There are certain places on earth that are so spectacular they almost seem unreal. The Balian beach huts that stretch into turquoise oceans like a seascape painting, rainforests with so few imperfections they could be a Pixar animation and the way some sports arenas appear so perfect they look as though they should appear in an EA Sports video game.
The Royal Westmoreland Golf Club in Barbados is one such venue. As a child I spent countless hours hitting ambitious outswinging drives as Tiger Woods on his namesake video game or perfecting my backspin in order to hold the ball at Pebble Beach. For the most part the courses didn’t seem real. They featured greens ledged precariously on small islands, white sand bunkers and had a consistency between the fairway and the rough that could only be achieved using computer code.
At least, that’s what I thought. After years spent hacking my way around the overgrown and often uncut inner boundaries of golf courses in South Leeds and then the peripheral budget selection around London I had been led to believe such courses could never exist. Throw into that selection a handful of links courses in Northumberland that come close but are still a fair way off (pun intended) the real deal.
Royal Westmoreland is a step up. Located inland between Holetown and Speighstown the resort boasts a par 72, 7,045-yard championship course designed by Robert Trent Jones Jnr who is widely regarded as the number one name in golf course architecture worldwide. Set in a lush tropical landscape and calling for every club in your bag, it is consistently rated as one of the top courses in the Caribbean with tricky greens and ocean views afforded from most holes as well as an occasional audience of resident monkeys.
As an experience, this course is second to none. Golf carts hug the roundabout by the starting house with quaint score cards pinned to the wheel, branded balls and tees in their holders and fresh buckets of ice at the back. Immaculately maintained clubs are available for rental with a well-oiled system in place to ensure that no group is ever rushed through the course.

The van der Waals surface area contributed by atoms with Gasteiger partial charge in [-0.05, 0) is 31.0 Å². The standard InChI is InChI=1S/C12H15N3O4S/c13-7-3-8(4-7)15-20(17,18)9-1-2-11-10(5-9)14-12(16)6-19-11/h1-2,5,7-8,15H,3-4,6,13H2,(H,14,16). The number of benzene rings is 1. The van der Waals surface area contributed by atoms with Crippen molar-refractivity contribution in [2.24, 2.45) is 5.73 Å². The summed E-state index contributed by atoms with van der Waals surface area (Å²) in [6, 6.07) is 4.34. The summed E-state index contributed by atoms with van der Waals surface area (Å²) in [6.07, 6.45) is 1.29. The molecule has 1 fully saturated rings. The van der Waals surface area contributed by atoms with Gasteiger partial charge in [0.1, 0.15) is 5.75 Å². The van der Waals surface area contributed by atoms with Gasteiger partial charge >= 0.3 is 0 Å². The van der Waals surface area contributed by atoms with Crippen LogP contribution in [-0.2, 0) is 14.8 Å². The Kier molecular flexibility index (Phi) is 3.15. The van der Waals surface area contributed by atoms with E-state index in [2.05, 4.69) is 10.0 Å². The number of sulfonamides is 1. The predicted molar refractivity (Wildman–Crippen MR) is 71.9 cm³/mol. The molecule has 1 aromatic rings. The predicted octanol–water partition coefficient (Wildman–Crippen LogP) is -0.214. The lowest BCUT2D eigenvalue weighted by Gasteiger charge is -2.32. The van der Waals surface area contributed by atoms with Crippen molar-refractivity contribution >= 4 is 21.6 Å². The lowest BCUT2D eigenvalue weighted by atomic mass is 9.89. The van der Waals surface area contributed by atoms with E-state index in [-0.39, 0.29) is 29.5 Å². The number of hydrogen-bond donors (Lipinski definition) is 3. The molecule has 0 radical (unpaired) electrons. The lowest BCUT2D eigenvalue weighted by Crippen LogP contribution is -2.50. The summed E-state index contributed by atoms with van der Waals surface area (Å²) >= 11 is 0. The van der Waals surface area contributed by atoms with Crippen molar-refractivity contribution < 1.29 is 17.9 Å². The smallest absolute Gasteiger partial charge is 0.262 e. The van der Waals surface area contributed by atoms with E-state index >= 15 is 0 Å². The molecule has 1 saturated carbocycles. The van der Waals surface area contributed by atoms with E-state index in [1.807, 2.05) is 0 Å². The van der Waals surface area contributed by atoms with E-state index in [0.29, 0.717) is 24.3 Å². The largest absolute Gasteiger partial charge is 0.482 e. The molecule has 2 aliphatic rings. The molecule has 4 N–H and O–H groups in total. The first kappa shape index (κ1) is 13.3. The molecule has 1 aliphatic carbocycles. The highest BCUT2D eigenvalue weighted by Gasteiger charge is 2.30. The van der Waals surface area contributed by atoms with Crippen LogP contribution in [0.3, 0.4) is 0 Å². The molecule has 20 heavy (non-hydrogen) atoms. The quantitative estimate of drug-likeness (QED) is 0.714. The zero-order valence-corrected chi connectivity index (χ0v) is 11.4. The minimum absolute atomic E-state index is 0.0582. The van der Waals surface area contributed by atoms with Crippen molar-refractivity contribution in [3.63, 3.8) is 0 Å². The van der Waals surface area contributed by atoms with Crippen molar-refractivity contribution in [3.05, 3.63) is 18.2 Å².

The first nine is challenging but forgiving and you immediately get the sense that this is a course that will reward good golf. The greens hold and the balls zip off the immaculately cut fairways with any wayward shots often recoverable from the rough or from the many bunkers holding sand so white you could lose your ball in it. The elevated tees at three and four were particular favourites, although approaching a green set within an old quarry at six is really special.
Refreshments are on hand at the end of the ninth and to those who, like myself, have a tendency to ship golf balls so too is a pop-up stall run by a local who has probably made a fair whack from golfers such as myself over the years, offering a large re-fill of balls for a fair price. The tenth requires a short drive in the buggy and opens up a rather different part of the course. The wicked dogs leg takes some navigating with a full 90 degree right to left swing which necessitates a good tee shot and accurate approach.
There are some huge holes on the back with a 595 and 503 yard par fives and a 461 par four among the pick, but mercifully they are spread between two dreamy par threes of the sort that really play with your head. In true vintage fashion the best is saved until last with a par four 18th that is truly breath-taking. Skirting a deep gully golfers must navigate deep drops on two occasions as well as the many bunkers, but it is as stunning as it is enjoyable and makes the Banks beer in the clubhouse at the end all the more rewarding.
In all the Royal Westmoreland truly is a world-class golf course. On the drive in I spotted a sign that read “Proven not Promised” on a marketing billboard. Based on their promise to offer one of the “most idyllic rounds of golf imaginable”, I would certainly have to agree.